‘the algorithms of Wall Street are dependent on one quality above all else, which is speed. And they operate on milliseconds and microseconds. And just to give you a sense of what microseconds are, it takes you 500,000 microseconds just to click a mouse. But if you’re a Wall Street algorithm and you’re five microseconds behind, you’re a loser. So if you were an algorithm, you’d look for an architect like the one that I met in Frankfurt who was hollowing out a skyscraper — throwing out all the furniture, all the infrastructure for human use, and just running steel on the floors to get ready for the stacks of servers to go in — all so an algorithm could get close to the Internet.’
Here is a video from a PBS interview with Michael Lewis talking about his new book “Flash Boys: A Wall Street Revolt.” Much of the stock market trading that occurs today is done with computer servers, completing hundreds of millions of orders in a system known as high-frequency trading. Author Michael Lewis has made this practice the subject of his latest book.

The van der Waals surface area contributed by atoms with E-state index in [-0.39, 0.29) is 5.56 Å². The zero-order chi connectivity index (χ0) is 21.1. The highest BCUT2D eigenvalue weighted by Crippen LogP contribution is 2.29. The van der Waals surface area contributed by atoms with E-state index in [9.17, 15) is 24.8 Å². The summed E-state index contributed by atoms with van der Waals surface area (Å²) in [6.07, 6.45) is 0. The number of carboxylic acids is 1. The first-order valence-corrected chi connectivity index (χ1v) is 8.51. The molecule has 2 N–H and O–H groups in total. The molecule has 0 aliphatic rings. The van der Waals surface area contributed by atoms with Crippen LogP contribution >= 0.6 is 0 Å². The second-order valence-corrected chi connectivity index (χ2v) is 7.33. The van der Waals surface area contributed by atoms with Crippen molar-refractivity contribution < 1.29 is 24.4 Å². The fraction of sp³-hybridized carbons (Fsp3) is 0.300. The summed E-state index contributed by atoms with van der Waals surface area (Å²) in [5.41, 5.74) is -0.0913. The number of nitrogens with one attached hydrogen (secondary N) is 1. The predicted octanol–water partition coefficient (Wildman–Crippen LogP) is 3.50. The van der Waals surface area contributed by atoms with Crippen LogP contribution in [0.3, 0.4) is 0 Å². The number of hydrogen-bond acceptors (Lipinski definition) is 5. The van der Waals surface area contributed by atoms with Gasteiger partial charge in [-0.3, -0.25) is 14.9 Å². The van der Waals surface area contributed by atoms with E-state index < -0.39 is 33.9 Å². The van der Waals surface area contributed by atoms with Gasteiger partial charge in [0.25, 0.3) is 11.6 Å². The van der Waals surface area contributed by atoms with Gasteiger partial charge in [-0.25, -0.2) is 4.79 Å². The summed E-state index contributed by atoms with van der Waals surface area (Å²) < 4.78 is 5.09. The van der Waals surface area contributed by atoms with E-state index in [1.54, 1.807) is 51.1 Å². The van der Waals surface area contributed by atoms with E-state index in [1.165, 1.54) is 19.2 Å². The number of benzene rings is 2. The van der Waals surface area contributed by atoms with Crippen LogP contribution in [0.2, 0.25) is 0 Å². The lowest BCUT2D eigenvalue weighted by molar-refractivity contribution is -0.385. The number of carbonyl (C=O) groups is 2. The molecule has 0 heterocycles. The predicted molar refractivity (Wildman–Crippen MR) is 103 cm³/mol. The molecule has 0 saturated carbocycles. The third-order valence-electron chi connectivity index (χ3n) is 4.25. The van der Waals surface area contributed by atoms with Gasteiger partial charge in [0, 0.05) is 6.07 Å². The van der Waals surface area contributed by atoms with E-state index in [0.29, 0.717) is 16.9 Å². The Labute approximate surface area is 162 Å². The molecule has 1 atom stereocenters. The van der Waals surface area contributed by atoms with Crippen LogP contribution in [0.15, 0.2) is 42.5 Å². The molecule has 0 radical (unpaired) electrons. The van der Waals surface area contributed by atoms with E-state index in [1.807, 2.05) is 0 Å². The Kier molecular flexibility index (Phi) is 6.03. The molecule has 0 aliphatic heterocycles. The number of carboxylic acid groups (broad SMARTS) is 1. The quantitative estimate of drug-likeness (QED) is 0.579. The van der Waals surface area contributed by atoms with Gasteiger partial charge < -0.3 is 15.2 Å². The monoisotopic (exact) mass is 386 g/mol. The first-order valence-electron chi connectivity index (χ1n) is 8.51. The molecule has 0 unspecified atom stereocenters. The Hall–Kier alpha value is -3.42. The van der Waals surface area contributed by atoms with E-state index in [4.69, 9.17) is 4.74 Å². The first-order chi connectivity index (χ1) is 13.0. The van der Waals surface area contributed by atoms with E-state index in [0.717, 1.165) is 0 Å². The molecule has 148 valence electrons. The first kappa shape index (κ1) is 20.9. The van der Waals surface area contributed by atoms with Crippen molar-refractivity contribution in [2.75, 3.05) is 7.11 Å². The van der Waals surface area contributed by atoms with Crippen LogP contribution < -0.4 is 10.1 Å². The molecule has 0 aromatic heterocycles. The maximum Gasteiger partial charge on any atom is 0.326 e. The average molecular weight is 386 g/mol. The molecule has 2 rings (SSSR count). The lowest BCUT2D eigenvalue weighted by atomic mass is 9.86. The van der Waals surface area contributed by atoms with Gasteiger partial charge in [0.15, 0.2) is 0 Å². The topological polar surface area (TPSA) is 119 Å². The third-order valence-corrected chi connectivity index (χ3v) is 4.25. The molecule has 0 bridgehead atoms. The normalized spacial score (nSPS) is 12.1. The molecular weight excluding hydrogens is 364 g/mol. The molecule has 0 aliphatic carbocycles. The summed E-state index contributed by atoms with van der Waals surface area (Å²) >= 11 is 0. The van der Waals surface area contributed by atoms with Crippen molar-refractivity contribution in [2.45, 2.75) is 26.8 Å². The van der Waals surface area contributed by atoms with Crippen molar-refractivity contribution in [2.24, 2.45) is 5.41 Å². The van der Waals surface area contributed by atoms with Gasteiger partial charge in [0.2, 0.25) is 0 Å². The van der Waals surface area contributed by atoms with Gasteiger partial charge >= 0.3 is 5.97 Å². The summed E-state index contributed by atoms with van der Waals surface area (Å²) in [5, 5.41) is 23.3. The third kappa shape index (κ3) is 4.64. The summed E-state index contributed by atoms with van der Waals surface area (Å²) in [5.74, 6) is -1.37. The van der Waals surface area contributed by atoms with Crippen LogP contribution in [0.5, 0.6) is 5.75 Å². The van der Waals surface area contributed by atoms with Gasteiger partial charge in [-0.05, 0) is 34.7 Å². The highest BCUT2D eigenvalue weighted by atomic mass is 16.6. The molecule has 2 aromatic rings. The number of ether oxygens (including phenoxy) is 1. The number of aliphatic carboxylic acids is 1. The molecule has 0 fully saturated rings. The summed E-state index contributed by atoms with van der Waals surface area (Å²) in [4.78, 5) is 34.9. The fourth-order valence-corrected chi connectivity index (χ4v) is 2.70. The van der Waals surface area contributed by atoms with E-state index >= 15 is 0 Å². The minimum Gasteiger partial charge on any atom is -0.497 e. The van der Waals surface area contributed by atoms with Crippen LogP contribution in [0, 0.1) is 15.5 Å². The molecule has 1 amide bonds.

Click below to view an adaptation from The New York Times magazine.
The Wolf Hunters of Wall Street
Whilst away on hockey tour in Malaysia I was able to avail myself of the ‘The Straits Times’ newspaper which is published in Singapore. One article that particularly caught my attention was that concerning the creativity of algorithms. Most are oblivious to their creativity yet highly sophisticated algorithms have created music based on the works of great artists but in a style that is personalised and therefore indicative of you the individual. They are also replacing writers – Professor Phil Parker of the Insead Business School in Paris has published more than a million reports on Amazon in just a couple of years. Using a proprietary algorithm that produces a report in 10 – 20 minutes instead of about 4 weeks. The algorithm pulls information from the web, performs econometric analyses, creates tables, formats the report and publishes it as a Word document. Professor Parker has also developed algorithms to produce poems, videos and video games.